What type of case should be mediated?
Many types of cases can be mediated. Mediation is often very beneficial in dissolution of marriage and child custody cases. It is not uncommon for a dissolution of marriage case to cost each party thousands of dollars. If the parties are able to sit down with an impartial party with experience in family law matters, it will likely save them a substantial amount of money.
How does mediation work?
Every mediator will handle mediation differently. Generally, we will ask the parties to submit a pre-mediation statement outlining the issues and the parties’ position. Then, the mediator will meet with both of the parties at the same time. The mediator will facilitate the discussion between the parties. The goal of mediation is for the parties to reach an agreement that will be binding in the case. If the parties reach an agreement, the mediator will draft the agreement and the parties will sign it. The agreement will then be filed with the court.
Padilla Law Mediators
Paul Padilla has been successfully mediating cases for five years. He was professionally trained in Denver. Beth Padilla recently underwent forty hours of professional training. Both Paul and Beth are accepting mediation clients. Padilla Law will offer one Saturday mediation slot per month.
Padilla Law, P.C. is pleased to announce that it has relocated to its new offices, located at 150 East 9th Street, Suite 100, Durango, Colorado 81301, on the first floor of the Colorado Heritage Plaza.
The firm's telephone and fax numbers, email addresses, mailing address, and website will remain the same. We look forward to serving you in our new facilities.
Padilla Law, P.C. is proud to announce that Beth Padilla has been designated as a Colorado Rising Star 2014 by Super Lawyers.
"Super Lawyers is a rating service of outstanding lawyers from more than 70 practice areas who have attained a high-degree of peer recognition and professional achievement. The selection process is multi-phased and includes independent research, peer nominations and peer evaluations.
Super Lawyers Magazine features the list and profiles of selected attorneys and is distributed to attorneys in the state or region and the ABA-accredited law school libraries. Super Lawyers is also published as a special section in leading city and regional magazines across the country.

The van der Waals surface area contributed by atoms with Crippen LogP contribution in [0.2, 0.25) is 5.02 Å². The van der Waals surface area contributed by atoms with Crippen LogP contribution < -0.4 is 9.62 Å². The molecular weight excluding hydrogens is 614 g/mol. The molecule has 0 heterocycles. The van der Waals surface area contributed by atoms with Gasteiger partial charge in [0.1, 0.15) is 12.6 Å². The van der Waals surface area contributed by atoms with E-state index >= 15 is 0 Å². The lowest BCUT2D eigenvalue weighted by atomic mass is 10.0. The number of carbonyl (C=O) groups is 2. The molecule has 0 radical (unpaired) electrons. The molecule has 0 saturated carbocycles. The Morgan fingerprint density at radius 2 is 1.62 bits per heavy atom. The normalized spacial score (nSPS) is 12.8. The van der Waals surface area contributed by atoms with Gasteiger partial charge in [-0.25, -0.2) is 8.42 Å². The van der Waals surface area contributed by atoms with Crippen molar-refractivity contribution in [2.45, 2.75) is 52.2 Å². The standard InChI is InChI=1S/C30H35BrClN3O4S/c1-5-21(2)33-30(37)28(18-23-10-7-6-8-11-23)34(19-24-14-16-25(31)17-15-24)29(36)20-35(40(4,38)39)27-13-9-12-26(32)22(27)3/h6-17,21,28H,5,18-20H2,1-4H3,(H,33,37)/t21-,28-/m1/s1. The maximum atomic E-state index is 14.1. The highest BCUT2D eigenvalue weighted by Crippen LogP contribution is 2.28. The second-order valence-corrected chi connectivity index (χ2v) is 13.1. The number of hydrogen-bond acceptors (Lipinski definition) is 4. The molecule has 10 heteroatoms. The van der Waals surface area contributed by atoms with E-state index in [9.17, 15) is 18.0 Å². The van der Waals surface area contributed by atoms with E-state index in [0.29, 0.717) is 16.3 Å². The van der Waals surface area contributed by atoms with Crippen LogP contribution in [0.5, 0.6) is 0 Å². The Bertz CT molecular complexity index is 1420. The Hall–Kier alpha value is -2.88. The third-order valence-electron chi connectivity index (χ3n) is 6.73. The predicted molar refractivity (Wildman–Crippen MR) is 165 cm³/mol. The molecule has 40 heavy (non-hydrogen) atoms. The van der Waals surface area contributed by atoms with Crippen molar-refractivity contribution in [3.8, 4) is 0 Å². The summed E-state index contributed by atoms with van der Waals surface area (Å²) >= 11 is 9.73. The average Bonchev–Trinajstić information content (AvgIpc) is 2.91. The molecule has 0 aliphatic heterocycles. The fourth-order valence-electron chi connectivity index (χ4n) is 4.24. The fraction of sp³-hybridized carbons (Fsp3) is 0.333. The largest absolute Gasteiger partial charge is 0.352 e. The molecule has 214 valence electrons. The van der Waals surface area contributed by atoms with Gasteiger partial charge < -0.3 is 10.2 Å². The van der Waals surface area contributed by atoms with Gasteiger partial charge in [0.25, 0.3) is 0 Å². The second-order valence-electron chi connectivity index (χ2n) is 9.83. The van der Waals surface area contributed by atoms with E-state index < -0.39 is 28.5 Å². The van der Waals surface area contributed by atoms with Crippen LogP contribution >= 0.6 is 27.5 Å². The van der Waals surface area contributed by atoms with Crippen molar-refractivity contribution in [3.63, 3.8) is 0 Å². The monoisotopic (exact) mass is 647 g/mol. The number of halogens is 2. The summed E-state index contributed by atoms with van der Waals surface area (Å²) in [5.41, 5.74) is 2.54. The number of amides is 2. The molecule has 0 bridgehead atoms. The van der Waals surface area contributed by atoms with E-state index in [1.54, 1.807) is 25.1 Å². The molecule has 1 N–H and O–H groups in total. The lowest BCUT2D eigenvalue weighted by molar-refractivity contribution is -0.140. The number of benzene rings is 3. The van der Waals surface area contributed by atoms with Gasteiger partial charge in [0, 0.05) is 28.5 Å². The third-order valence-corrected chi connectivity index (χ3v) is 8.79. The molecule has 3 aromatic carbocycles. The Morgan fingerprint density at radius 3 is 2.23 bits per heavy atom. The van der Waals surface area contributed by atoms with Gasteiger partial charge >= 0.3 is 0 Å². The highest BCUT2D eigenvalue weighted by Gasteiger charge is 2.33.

The selection process for the Rising Stars list is the same as the Super Lawyers selection process, with one exception: to be eligible for inclusion in Rising Stars, a candidate must be either 40 years old or younger or in practice for 10 years or less. All attorneys first go through the Super Lawyers selection process. Those who are not selected to the Super Lawyers list, but who meet either one of the Rising Stars eligibility requirements, then go through the Rising Stars selection process. While up to five percent of the lawyers in the state are named to Super Lawyers, no more than 2.5 percent are named to the Rising Stars list." http://www.superlawyers.com.
Beth Padilla was designated as a Rising Star in her Immigration practice.
Padilla Law is pleased to announce that Paul Padilla has been appointed as a Commissioner for the Colorado Supreme Court Chief Justice’s Commission on Professional Development, and a Member of the New Lawyer Working Group.
The Commission is responsible for the creation of the Colorado Attorney Mentoring Program (CAMP), and Paul will represent Southwest Colorado in efforts to develop programs and strategy to encourage and support career development for young attorneys in Colorado and on the Western Slope.
Padilla Law, P.C. was invited to participate in a high school career fair at Fort Lewis College in Durango, Colorado. More than one thousand local students from three area high schools attended the event. Beth Padilla was a presenter for the criminal justice panel. Ms. Padilla majored in criminal justice at Indiana University prior to attending law school. Padilla Law thanks all of the students, staff, and Fort Lewis College for their involvement in the event.
The event was also featured in the Durango Herald: http://durangoherald.com/article/20140109/NEWS01/140109563/0/NEWS01/High-school-pupils-ponder-possibilities-
Padilla Law, P.C.
First Draft is a collaborative effort between Beth and Paul Padilla, both equity partners in the firm, and is intended to give you a brief overview of current legal topics and let you know what effects those issues may have in your life.